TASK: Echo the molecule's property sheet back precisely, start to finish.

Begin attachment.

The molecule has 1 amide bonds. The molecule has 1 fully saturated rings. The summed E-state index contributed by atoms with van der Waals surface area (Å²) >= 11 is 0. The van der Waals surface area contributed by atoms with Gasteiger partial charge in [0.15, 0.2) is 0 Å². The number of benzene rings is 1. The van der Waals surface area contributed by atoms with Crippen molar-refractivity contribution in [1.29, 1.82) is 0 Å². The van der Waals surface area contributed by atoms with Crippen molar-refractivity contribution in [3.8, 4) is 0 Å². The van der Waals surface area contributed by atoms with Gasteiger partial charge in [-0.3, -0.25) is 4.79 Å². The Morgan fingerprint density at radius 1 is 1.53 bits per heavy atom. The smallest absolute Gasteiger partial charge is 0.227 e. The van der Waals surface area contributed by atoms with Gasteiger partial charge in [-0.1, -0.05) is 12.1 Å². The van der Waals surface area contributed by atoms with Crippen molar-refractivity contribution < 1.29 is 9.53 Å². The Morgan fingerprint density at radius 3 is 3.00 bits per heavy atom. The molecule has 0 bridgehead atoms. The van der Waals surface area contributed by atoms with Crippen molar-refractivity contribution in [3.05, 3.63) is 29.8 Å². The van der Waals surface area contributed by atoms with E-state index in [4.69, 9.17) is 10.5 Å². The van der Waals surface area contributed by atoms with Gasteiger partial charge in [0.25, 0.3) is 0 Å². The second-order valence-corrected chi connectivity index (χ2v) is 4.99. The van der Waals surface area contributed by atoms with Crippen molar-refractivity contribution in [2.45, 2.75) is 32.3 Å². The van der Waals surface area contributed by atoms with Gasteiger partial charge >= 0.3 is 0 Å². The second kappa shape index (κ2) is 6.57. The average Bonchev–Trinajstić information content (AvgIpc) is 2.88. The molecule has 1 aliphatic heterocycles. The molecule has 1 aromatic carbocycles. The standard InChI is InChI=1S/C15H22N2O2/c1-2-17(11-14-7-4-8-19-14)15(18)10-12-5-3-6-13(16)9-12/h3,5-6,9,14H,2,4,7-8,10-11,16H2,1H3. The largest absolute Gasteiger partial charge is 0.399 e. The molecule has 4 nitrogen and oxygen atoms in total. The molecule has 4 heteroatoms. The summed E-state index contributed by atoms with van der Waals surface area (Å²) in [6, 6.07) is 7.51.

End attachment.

The molecule has 1 amide bonds. The molecule has 1 fully saturated rings. The summed E-state index contributed by atoms with van der Waals surface area (Å²) >= 11 is 0. The van der Waals surface area contributed by atoms with Gasteiger partial charge in [0.15, 0.2) is 0 Å². The number of benzene rings is 1. The van der Waals surface area contributed by atoms with Crippen molar-refractivity contribution in [1.29, 1.82) is 0 Å². The van der Waals surface area contributed by atoms with Crippen molar-refractivity contribution in [3.8, 4) is 0 Å². The van der Waals surface area contributed by atoms with Gasteiger partial charge in [-0.3, -0.25) is 4.79 Å². The Morgan fingerprint density at radius 1 is 1.53 bits per heavy atom. The smallest absolute Gasteiger partial charge is 0.227 e. The van der Waals surface area contributed by atoms with Gasteiger partial charge in [-0.1, -0.05) is 12.1 Å². The van der Waals surface area contributed by atoms with Crippen molar-refractivity contribution < 1.29 is 9.53 Å². The Morgan fingerprint density at radius 3 is 3.00 bits per heavy atom. The molecule has 0 bridgehead atoms. The van der Waals surface area contributed by atoms with Crippen molar-refractivity contribution in [3.05, 3.63) is 29.8 Å². The van der Waals surface area contributed by atoms with E-state index in [4.69, 9.17) is 10.5 Å². The van der Waals surface area contributed by atoms with Gasteiger partial charge in [0.25, 0.3) is 0 Å². The second-order valence-corrected chi connectivity index (χ2v) is 4.99. The van der Waals surface area contributed by atoms with Crippen molar-refractivity contribution in [2.45, 2.75) is 32.3 Å². The van der Waals surface area contributed by atoms with Gasteiger partial charge >= 0.3 is 0 Å². The second kappa shape index (κ2) is 6.57. The average Bonchev–Trinajstić information content (AvgIpc) is 2.88. The molecule has 1 aliphatic heterocycles. The molecule has 1 aromatic carbocycles. The standard InChI is InChI=1S/C15H22N2O2/c1-2-17(11-14-7-4-8-19-14)15(18)10-12-5-3-6-13(16)9-12/h3,5-6,9,14H,2,4,7-8,10-11,16H2,1H3. The largest absolute Gasteiger partial charge is 0.399 e. The molecule has 4 nitrogen and oxygen atoms in total. The molecule has 4 heteroatoms. The summed E-state index contributed by atoms with van der Waals surface area (Å²) in [6, 6.07) is 7.51.